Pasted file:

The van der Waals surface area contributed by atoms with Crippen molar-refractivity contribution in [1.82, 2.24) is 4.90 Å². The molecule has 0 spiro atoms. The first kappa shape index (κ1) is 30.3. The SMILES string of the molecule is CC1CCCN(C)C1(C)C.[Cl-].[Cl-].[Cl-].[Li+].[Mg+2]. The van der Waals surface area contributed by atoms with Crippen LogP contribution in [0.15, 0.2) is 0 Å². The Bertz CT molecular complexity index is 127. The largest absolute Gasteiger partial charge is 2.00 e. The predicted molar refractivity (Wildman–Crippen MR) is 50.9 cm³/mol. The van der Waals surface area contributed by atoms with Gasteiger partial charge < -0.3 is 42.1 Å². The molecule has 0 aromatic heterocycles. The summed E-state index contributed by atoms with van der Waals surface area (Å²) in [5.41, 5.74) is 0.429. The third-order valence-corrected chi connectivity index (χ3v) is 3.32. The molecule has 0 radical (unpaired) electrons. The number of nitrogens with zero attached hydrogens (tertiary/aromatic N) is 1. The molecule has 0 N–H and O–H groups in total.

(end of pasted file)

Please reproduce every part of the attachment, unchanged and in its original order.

The van der Waals surface area contributed by atoms with Crippen molar-refractivity contribution in [1.82, 2.24) is 4.90 Å². The molecule has 0 spiro atoms. The first kappa shape index (κ1) is 30.3. The SMILES string of the molecule is CC1CCCN(C)C1(C)C.[Cl-].[Cl-].[Cl-].[Li+].[Mg+2]. The van der Waals surface area contributed by atoms with Crippen LogP contribution in [0.15, 0.2) is 0 Å². The Bertz CT molecular complexity index is 127. The largest absolute Gasteiger partial charge is 2.00 e. The predicted molar refractivity (Wildman–Crippen MR) is 50.9 cm³/mol. The van der Waals surface area contributed by atoms with Gasteiger partial charge < -0.3 is 42.1 Å². The molecule has 0 aromatic heterocycles. The summed E-state index contributed by atoms with van der Waals surface area (Å²) in [5.41, 5.74) is 0.429. The third-order valence-corrected chi connectivity index (χ3v) is 3.32. The molecule has 0 radical (unpaired) electrons. The number of nitrogens with zero attached hydrogens (tertiary/aromatic N) is 1. The molecule has 0 N–H and O–H groups in total.